Thursday, 26 September 2013

Kaiju Rising: 10 Days to Go

I hadn't had the chance to discuss this new collection of short stories which is just the sort of thing I love, but recent revelations have moved me to action:

Shh. So I’m not supposed to tell you this, but I’m one of the authors who will be unlocked if funding is met and exceeded in a new Kickstarter. There’s at least three of us mysterious contributors (I won’t tell you the identity of the others) who will be revealed if Kaiju Rising meets its stretch goals.
As it’s an anthology for monster stories, you can darned well bet that I’m drafting a new Dabir and Asim story for the collection. I’m pretty busy with other stories right now, but it was such a great looking assembly that I couldn’t stand to pass up the opportunity.
The project is being published by J.M. Martin, Tim Marquitz and Nick Sharps (the latter two serving double-shift as editors), illustrated by Dan Howard, and will feature stories by Larry Correia, Peter Clines, James Lovegrove, Erin Hoffman, James Maxey, Jaym Gates, Timothy W. Long, Mike MacLean, Natania Barron, Joshua Reynolds, David Annandale, Clint Lee Werner, Jonathan Wood,  Gini Koch, Paul Genesse, Edward M. Erdelac, Samuel Sattin, Bonnie Jo Stufflebean, and Peter Rawlik.
The first stretch goal will include additional internal art from Robert Elrod and Chuck Lukacs, and the next three stretch goals are authors. I’m not sure which of those three I am, but I’m hoping you’ll join in the Kickstarter and unlock my story. The full details can be found here.

Thursday, 5 September 2013

Fan Entitlement vs Fan Passion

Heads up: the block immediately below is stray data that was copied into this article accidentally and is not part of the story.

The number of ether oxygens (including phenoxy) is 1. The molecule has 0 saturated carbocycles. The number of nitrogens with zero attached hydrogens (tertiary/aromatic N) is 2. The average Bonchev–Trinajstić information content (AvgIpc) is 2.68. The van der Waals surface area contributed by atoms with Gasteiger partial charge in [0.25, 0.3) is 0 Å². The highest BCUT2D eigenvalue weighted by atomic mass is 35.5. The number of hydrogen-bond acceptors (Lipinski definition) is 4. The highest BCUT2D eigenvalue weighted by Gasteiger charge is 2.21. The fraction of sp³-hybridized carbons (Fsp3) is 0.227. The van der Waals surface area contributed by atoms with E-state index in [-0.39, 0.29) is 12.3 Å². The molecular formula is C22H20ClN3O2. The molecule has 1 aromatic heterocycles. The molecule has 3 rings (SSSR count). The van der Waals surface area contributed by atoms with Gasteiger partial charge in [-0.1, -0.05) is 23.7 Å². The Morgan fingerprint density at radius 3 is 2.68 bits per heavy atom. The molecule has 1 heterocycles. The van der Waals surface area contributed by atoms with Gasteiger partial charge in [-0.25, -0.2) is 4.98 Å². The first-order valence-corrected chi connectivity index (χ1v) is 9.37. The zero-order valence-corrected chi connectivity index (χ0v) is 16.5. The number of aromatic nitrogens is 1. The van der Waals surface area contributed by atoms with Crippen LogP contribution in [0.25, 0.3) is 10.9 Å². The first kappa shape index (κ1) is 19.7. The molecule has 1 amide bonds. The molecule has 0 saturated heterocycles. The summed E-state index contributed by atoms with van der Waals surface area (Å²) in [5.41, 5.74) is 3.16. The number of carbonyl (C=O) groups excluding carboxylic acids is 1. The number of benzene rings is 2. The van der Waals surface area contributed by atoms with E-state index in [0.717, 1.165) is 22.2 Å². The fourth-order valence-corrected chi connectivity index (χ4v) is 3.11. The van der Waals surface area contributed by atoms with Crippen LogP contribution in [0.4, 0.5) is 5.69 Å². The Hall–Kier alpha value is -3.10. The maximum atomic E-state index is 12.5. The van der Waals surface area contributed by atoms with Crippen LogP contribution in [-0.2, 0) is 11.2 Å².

(Once again, many apologies for the dearth of posts recently.)

As a fan of many things, one has to wonder at times where the distinction between tasteful understated nerdrage and entitled whining lies. Being a fan means enjoying things, but unfortunately that amount of enjoyment can sometimes lead to an equal and opposite dislike of things when it eclipses, disreputes, or is otherwise perceived to threaten the thing you like.

Scott Mendelson has chosen the somewhat unusual forum of the Forbes website to discuss what he terms Fan Entitlement Syndrome:

Current fandom doesn’t just get upset when their favorite shows get cancelled, their preferred films flop, or casting choices for their favorite projects go awry. They take to the Internet to absolutely demand that they get their way as a matter of moral principle, damn the business logistics or any other logical obstacles in their way. They swear up and down that not only was John Carter a great movie (debatable) but that it absolutely was a financially successful film that absolutely deserves a sequel. Never mind that it earned $282 million on a $250m budget and lost Disney around $200m, it was merely misunderstood and this time will be totally different. They clamor for sequels to MacGruber, an amusing action-film spoof that couldn’t even match its $10m budget at the worldwide box office. They start online petitions demanding Dredd 2 even though distributor Lionsgate and producer Reliance Big Pictures lost out when the $45m Dredd grossed just $35m at the global box office. I adore Speed Racer, but I and others like me don’t run around pretending that it wasn’t a costly flop that doesn’t justify a sequel. Sometimes one is enough and we should be thankful we got that one. 

Despite Mendelson's tone getting my heckles up a bit, I think it's worth examining a few things.